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The History of Abbey Strand

For hundreds of years, some of Edinburgh's most colourful characters have passed through the doors of the Abbey Strand buildings - from medieval monks and royal courtiers to brewers, as well as debtors hiding from the law.

​The Abbey Strand is the small area around the Palace of Holyroodhouse leading up to the Palace gate. Today the restored buildings are used as a Learning Centre, providing spaces for school groups, families and adults to learn about and engage with the Palace and the Royal Collection.

Cream building on the left with a street in front. To the right are the gate and entrance to the Palace of Holyroodhouse.

The Abbey Strand buildings now used as a Learning Centre. ©

Five centuries of history

Abbey Strand has had all manner of uses throughout its colourful history. The oldest section was built as part of a group of buildings connected with Holyrood Abbey around 1490 and may have been the Abbot's Mansion. Throughout the medieval period, its main purpose was to provide welfare for the local community as an almshouse, offering accommodation for poor or elderly people, and later as part of the hospital of St Leonard.

In 1541, while still owned by the hospital, the building was used by James V as a weapons store during preparations for the ill-fated campaign against the English that would result in defeat at Solway Moss. Two walls had to be removed to accommodate 3,500 pikes and 500 halberds (both long spear-like weapons, differentiated by a wide axe-like blade on the halberd). 

Just three years later, Abbey Strand was badly damaged during an English invasion, the first major action of the 'Rough Wooing', in which Henry VIII attempted to force the Scots to agree to a marriage between his son Edward and the infant Mary, Queen of Scots.

Image of James V of Scotland wearing red and gold clothing and a black hat.

James V of Scotland used Abbey Strand as a weapons store. ©

Royal lodgings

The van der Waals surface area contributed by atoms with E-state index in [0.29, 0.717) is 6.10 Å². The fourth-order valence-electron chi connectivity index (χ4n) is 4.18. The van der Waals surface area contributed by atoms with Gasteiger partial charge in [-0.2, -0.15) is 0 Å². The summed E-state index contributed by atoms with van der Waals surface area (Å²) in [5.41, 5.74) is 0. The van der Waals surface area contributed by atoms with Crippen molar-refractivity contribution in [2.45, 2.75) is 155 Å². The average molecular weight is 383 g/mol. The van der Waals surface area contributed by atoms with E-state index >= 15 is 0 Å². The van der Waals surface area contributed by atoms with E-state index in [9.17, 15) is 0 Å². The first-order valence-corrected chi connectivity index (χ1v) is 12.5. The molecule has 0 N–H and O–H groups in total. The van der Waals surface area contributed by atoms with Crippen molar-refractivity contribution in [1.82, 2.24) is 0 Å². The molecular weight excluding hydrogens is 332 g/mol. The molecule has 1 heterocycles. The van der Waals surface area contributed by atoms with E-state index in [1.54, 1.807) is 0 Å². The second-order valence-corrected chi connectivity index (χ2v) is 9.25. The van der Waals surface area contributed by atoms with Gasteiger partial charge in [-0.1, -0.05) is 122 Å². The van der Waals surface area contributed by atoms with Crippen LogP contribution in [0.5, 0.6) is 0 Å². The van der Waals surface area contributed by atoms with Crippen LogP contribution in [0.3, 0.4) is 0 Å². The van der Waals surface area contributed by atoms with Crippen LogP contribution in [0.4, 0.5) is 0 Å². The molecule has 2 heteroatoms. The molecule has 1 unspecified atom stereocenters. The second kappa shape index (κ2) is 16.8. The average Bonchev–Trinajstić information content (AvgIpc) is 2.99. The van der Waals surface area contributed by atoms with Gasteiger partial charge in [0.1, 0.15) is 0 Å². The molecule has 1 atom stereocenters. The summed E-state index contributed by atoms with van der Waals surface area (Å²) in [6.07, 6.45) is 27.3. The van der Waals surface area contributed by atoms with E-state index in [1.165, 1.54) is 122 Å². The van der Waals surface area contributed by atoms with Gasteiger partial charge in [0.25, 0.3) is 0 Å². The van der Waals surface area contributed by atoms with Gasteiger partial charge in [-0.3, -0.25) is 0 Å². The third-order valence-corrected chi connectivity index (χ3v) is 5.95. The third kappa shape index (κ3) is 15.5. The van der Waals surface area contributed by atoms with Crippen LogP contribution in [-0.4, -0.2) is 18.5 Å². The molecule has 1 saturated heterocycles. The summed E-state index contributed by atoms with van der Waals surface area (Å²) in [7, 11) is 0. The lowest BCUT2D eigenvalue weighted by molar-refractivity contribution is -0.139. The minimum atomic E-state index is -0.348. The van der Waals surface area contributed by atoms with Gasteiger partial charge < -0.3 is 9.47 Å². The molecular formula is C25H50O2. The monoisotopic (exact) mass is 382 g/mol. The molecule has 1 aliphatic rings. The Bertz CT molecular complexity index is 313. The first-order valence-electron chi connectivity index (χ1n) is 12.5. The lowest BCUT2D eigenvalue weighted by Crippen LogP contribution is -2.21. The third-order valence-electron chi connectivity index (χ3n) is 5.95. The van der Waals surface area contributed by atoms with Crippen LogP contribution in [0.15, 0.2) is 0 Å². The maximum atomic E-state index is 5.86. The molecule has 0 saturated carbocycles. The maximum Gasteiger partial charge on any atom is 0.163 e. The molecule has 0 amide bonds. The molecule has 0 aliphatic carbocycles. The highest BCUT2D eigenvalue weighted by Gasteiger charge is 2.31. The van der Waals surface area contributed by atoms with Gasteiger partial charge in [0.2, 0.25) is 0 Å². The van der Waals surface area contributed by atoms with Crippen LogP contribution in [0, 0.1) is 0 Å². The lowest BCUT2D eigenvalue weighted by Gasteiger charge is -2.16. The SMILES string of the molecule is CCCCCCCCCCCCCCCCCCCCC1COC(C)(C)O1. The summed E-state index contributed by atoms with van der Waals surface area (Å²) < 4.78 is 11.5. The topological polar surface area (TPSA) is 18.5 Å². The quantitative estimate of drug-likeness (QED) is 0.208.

When Mary, Queen of Scots moved into the Palace in 1561, Abbey Strand was extended to provide lodgings for her large court. By the time James VI took the throne, the royal court numbered up to 600 people, and Abbey Strand was in regular use by courtiers and ambassadors. The upper floors of the building were reached from a garden to the north, directly adjacent to the royal privy garden.

After the Union of the Crowns in 1603, the court moved to London. Although royal visits to Edinburgh became rare, Abbey Strand remained a high-status dwelling.

A image of a brick wall with a street sign with the text 'The Royal Mile' and another sign with the text 'Abbey Strand'.

Abbey Strand sign. ©

Brewery and taverns

By the 1700s the area around the Palace of Holyroodhouse had become a place to escape the crowded city High Street and to walk, eat and, most importantly, drink. The ground floor of Abbey Strand was occupied by a brewery and a row of taverns – the Crown Inn, the Abbey Tavern and the Queen's Arms. The end of the building nearest the Palace was the home of a well-known brothel-keeper, Lucky Spence, who was immortalised by Edinburgh poet Allan Ramsay. 

In the late 18th century, fashionable society had moved to the New Town, and much of the Canongate became an industrial slum. The apartments in Abbey Strand were sub-divided further at the beginning of the 19th century, and another floor was added, providing homes for up to 25 families.

A black and white photo of building in 1903. A man and children stand outside the buildings.

By 1903 the Abbey Strand buildings were very overcrowded, housing up to 25 families. ©

Debtors’ sanctuary

Abbey Strand was also well known as a sanctuary for debtors. Until imprisonment for debt was abolished in 1880, debtors who stayed within a five-mile circumference of Holyrood Abbey were protected from civil law and could not be arrested. They could even venture out into the town every Sunday when legal proceedings were not allowed in Scotland.

The Register of Protections for the Sanctuary of Holyrood in the National Records of Scotland names 6,502 people who claimed sanctuary within the Palace precincts between 1686 and 1880. In 1827 the novelist Sir Walter Scott considered taking refuge at Abbey Strand when in financial difficulty, and the author Thomas de Quincey is thought to have taken refuge at lodgings in the nearby Palace Yards between 1835 and 1840. 

The back of a cream building with a garden in the back. The garden is made of of a serious and raised beds of plants.

The new gardens at the back of the Abbey Strand buildings. ©

The interior of a room with old wooden beams, white walls and paintings on the wall.

The Midhope Room inside the Learning Centre. ©

Modern restorations

During the early 20th century, the taverns on the ground floor closed and several major restoration projects followed, attempting to improve living conditions. In the 1960s the floors and ceilings were strengthened, and painted beams salvaged from Midhope Castle, which was derelict at the time, were installed. In recent years Abbey Strand has housed staff rooms, a shop and workshops.

With the creation of the Learning Centre in 2020, the story of Abbey Strand began its latest chapter. The Learning Centre is used for teaching, learning activities and lectures. Behind the Learning Centre, a new public garden was created, inspired by the earliest recorded gardens at the Palace.

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